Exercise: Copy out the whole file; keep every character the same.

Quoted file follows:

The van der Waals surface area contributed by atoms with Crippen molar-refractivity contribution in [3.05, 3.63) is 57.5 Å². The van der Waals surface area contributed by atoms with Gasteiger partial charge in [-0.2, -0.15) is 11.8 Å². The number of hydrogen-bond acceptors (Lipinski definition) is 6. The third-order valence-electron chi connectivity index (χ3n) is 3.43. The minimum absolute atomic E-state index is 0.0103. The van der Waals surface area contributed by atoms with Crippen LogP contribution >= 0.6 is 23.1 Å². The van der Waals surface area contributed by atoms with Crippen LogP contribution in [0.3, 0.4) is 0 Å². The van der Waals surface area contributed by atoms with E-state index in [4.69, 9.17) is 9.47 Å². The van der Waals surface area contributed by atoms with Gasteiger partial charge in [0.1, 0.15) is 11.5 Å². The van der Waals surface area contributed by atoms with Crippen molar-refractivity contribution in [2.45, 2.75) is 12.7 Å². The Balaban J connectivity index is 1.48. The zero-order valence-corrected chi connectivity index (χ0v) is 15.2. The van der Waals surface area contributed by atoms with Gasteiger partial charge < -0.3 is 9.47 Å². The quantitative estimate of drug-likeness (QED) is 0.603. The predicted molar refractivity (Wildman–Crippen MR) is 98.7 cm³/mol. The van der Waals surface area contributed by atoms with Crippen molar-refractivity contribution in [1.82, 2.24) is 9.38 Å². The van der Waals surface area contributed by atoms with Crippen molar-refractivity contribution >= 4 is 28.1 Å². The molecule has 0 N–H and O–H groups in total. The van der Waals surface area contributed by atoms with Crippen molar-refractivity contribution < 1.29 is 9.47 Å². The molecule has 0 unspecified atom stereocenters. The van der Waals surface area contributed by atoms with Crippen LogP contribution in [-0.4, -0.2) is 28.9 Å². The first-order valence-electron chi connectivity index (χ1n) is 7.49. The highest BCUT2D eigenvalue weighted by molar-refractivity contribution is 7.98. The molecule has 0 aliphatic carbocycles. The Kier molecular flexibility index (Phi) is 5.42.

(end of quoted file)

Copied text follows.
The van der Waals surface area contributed by atoms with Crippen molar-refractivity contribution in [3.05, 3.63) is 57.5 Å². The van der Waals surface area contributed by atoms with Gasteiger partial charge in [-0.2, -0.15) is 11.8 Å². The number of hydrogen-bond acceptors (Lipinski definition) is 6. The third-order valence-electron chi connectivity index (χ3n) is 3.43. The minimum absolute atomic E-state index is 0.0103. The van der Waals surface area contributed by atoms with Crippen LogP contribution >= 0.6 is 23.1 Å². The van der Waals surface area contributed by atoms with Crippen LogP contribution in [0.3, 0.4) is 0 Å². The van der Waals surface area contributed by atoms with E-state index in [4.69, 9.17) is 9.47 Å². The van der Waals surface area contributed by atoms with Gasteiger partial charge in [0.1, 0.15) is 11.5 Å². The van der Waals surface area contributed by atoms with Crippen molar-refractivity contribution in [2.45, 2.75) is 12.7 Å². The Balaban J connectivity index is 1.48. The zero-order valence-corrected chi connectivity index (χ0v) is 15.2. The van der Waals surface area contributed by atoms with Gasteiger partial charge < -0.3 is 9.47 Å². The quantitative estimate of drug-likeness (QED) is 0.603. The predicted molar refractivity (Wildman–Crippen MR) is 98.7 cm³/mol. The van der Waals surface area contributed by atoms with Crippen molar-refractivity contribution in [1.82, 2.24) is 9.38 Å². The van der Waals surface area contributed by atoms with Crippen molar-refractivity contribution >= 4 is 28.1 Å². The molecule has 0 N–H and O–H groups in total. The van der Waals surface area contributed by atoms with Crippen molar-refractivity contribution < 1.29 is 9.47 Å². The molecule has 0 unspecified atom stereocenters. The van der Waals surface area contributed by atoms with Crippen LogP contribution in [-0.4, -0.2) is 28.9 Å². The first-order valence-electron chi connectivity index (χ1n) is 7.49. The highest BCUT2D eigenvalue weighted by molar-refractivity contribution is 7.98. The molecule has 0 aliphatic carbocycles. The Kier molecular flexibility index (Phi) is 5.42.